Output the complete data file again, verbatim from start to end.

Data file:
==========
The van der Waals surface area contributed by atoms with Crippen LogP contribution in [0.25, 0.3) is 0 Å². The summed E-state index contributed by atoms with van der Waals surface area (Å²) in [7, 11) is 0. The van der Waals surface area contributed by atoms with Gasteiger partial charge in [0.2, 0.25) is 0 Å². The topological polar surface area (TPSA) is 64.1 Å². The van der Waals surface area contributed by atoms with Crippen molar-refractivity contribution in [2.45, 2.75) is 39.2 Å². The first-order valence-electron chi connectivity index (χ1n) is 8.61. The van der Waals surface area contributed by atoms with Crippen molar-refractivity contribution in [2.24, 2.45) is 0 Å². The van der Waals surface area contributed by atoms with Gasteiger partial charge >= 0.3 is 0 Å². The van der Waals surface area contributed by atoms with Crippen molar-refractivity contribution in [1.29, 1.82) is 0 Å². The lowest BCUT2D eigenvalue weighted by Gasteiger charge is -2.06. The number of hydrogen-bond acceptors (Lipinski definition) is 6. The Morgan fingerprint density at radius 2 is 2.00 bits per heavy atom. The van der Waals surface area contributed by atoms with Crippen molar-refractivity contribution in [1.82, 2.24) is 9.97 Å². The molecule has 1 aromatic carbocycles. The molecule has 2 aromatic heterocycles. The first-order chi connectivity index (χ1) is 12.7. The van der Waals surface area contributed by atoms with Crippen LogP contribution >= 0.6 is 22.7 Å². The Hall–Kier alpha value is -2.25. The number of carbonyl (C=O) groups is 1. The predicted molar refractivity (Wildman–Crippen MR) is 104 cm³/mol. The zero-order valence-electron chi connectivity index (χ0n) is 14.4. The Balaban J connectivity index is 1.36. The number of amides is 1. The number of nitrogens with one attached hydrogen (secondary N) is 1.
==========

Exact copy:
The van der Waals surface area contributed by atoms with Crippen LogP contribution in [0.25, 0.3) is 0 Å². The summed E-state index contributed by atoms with van der Waals surface area (Å²) in [7, 11) is 0. The van der Waals surface area contributed by atoms with Gasteiger partial charge in [0.2, 0.25) is 0 Å². The topological polar surface area (TPSA) is 64.1 Å². The van der Waals surface area contributed by atoms with Crippen molar-refractivity contribution in [2.45, 2.75) is 39.2 Å². The first-order valence-electron chi connectivity index (χ1n) is 8.61. The van der Waals surface area contributed by atoms with Crippen molar-refractivity contribution in [2.24, 2.45) is 0 Å². The van der Waals surface area contributed by atoms with Gasteiger partial charge >= 0.3 is 0 Å². The van der Waals surface area contributed by atoms with Crippen molar-refractivity contribution in [1.29, 1.82) is 0 Å². The lowest BCUT2D eigenvalue weighted by Gasteiger charge is -2.06. The number of hydrogen-bond acceptors (Lipinski definition) is 6. The Morgan fingerprint density at radius 2 is 2.00 bits per heavy atom. The van der Waals surface area contributed by atoms with Crippen molar-refractivity contribution in [1.82, 2.24) is 9.97 Å². The molecule has 1 aromatic carbocycles. The molecule has 2 aromatic heterocycles. The first-order chi connectivity index (χ1) is 12.7. The van der Waals surface area contributed by atoms with Crippen LogP contribution >= 0.6 is 22.7 Å². The Hall–Kier alpha value is -2.25. The number of carbonyl (C=O) groups is 1. The predicted molar refractivity (Wildman–Crippen MR) is 104 cm³/mol. The zero-order valence-electron chi connectivity index (χ0n) is 14.4. The Balaban J connectivity index is 1.36. The number of amides is 1. The number of nitrogens with one attached hydrogen (secondary N) is 1.